Introduction to Saraswati
Saraswati, which literally means “she who flows,” is the goddess of knowledge and creative arts. She represents the free flow of wisdom and consciousness. In the Rig Veda, she is the the ultimate power of divine speech that created the universe (Vak Devi), and is therefore seen as the mother of the Vedas, and mother of all mantras, as she created language as a vehicle for divine power. She is the equivalent to Mother Matrika for Kashmir Shaivites. Chants to her are called the ‘Saraswati Vandana’ often begin and end Vedic rituals.
The Sanskrit word sara means “essence” and swa means “Self.” Thus Saraswati means “the essence of the Self,” which continues to expresses itself in an uninterrupted flow (similar to the Tao in Taoism).
It is believed that goddess Saraswati graces human beings with the powers of speech, wisdom and learning. She has four hands representing four aspects of human personality in learning: mind, intellect, alertness and ego. She has sacred scriptures in one hand and a lotus – the symbol of true knowledge – in the second. Hindus worship her not for “academic knowledge”, but for “divine knowledge” essential to achieve liberation.
She is dressed in white – the symbol of purity – and rides on a white swan – symbolizing Sattwa Guna or purity and discrimination.
The Divine River
Saraswati was also a divine river of the Vedas, which provided food, water, and sustenance. Today she has been reduced to a mere trickle of a river, which leads many scholars to believe that the Vedas are much older than previously thought.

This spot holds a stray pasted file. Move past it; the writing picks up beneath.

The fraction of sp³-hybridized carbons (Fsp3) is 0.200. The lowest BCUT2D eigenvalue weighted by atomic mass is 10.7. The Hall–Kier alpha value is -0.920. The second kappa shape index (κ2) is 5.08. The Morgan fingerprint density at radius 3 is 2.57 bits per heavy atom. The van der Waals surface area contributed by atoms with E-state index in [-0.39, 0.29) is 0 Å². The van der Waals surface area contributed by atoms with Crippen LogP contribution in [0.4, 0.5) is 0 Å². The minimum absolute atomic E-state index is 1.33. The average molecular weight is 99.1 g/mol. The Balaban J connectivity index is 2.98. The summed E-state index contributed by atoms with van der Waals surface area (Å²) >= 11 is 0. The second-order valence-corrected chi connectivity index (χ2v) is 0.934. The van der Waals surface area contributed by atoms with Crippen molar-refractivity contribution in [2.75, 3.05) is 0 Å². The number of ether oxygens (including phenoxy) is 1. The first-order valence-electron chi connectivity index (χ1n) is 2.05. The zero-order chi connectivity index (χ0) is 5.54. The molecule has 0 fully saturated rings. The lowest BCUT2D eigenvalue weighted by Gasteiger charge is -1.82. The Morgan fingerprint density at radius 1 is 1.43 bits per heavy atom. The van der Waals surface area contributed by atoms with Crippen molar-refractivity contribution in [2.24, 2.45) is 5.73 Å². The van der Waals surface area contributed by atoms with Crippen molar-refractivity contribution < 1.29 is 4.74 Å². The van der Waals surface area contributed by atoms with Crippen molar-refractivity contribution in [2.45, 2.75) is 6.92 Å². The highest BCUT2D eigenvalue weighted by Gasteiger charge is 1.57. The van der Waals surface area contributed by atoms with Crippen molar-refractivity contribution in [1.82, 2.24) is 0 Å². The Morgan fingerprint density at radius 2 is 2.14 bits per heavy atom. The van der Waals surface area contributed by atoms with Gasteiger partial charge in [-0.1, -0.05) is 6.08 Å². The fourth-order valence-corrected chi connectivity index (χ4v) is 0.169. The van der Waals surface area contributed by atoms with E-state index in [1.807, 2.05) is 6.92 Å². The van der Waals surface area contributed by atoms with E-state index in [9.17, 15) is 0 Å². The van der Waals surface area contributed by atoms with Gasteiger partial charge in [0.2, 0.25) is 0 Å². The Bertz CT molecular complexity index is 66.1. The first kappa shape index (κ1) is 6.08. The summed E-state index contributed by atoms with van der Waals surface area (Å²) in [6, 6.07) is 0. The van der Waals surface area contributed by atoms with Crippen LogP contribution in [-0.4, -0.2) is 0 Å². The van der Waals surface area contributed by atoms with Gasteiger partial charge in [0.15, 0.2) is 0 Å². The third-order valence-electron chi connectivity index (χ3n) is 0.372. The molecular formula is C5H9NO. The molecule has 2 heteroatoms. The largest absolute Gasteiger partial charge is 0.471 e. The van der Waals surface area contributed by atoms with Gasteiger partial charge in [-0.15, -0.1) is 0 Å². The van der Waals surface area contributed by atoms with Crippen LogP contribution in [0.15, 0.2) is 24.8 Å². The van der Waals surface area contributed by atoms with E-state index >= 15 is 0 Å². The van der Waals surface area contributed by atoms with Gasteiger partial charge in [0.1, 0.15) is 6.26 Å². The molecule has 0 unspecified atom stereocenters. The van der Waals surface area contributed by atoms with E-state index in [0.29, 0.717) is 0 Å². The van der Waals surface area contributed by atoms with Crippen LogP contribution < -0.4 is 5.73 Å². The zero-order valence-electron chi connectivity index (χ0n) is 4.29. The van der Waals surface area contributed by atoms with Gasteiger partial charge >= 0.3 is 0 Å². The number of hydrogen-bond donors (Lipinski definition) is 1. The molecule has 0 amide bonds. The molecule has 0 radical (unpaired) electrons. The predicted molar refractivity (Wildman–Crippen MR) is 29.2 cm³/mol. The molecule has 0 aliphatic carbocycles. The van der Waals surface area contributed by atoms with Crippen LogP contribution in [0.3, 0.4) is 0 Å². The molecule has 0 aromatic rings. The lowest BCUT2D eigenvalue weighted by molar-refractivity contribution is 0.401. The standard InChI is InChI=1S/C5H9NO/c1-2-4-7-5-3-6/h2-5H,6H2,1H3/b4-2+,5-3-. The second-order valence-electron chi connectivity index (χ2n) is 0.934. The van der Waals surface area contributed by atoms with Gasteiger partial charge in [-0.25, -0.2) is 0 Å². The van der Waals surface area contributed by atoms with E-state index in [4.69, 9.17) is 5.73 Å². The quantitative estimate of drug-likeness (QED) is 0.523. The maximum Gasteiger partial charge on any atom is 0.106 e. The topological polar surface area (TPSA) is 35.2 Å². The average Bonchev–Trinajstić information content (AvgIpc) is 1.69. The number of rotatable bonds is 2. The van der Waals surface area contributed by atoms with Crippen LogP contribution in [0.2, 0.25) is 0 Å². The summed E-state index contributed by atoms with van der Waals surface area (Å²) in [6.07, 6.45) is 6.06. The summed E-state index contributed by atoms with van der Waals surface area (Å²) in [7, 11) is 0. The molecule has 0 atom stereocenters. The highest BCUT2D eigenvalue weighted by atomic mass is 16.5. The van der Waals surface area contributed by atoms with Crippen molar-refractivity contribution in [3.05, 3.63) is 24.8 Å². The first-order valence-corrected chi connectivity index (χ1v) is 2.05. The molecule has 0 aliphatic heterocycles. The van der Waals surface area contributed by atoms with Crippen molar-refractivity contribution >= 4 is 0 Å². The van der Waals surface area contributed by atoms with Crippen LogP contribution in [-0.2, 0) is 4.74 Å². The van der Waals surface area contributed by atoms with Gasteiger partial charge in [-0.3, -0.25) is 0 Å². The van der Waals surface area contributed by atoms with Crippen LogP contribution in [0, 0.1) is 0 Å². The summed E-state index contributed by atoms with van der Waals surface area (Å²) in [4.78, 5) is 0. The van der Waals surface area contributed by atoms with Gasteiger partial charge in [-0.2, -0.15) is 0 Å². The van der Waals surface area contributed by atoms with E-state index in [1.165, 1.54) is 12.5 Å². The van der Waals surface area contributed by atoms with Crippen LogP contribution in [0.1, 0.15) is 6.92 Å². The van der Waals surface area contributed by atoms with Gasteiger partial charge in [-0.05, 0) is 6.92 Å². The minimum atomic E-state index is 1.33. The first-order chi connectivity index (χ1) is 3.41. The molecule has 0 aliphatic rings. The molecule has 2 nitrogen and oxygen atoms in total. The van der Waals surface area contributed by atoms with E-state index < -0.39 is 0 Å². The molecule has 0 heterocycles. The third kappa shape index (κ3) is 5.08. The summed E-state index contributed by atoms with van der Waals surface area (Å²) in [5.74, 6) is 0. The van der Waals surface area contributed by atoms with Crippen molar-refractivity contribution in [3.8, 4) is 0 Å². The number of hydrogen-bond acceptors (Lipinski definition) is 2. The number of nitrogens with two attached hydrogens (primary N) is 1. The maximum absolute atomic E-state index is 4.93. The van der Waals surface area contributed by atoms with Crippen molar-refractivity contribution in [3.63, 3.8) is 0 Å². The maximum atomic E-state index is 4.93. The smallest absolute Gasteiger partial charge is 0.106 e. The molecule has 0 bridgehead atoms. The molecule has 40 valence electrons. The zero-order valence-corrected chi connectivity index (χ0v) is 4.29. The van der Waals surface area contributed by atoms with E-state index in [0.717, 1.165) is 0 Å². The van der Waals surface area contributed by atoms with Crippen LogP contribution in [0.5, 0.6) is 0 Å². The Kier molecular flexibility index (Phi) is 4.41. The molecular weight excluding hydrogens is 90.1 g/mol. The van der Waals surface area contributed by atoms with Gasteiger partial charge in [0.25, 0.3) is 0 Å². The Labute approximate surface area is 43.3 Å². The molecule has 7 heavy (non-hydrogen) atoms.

The now extinct river Saraswati, once an integral part of Vedic culture is associated with Saraswati the Goddess of Knowledge. Legend has it that when Shiva opened his third eye, the flame that emanated threatened to destroy everything in its path. Only Saraswati the source of wisdom was unperturbed by the power of the flame, owing to her firm understanding that the flame would only destroy what was impure. She then took the form of a river, carried the flame deep into the sea and transformed it into a fire-breathing mare and declared that the creature of destruction would stay underground as long as wisdom was sought after and that it would surface if this search was totally abandoned.
She Who Flows
Saraswati can remind us in every moment to lay aside the obstacles generated by ego, to allow pure inner wisdom to flow. Embracing the flow means embracing humility and grace, and living with compassion and discernment.
“She who flows” is also the flow of the tradition from guru to disciples, generation after generation. It is the flow of mantra, of knowledge, and the gradual realization of the permeation of all things by divinity.
“Om Aim Saraswatyai Namah”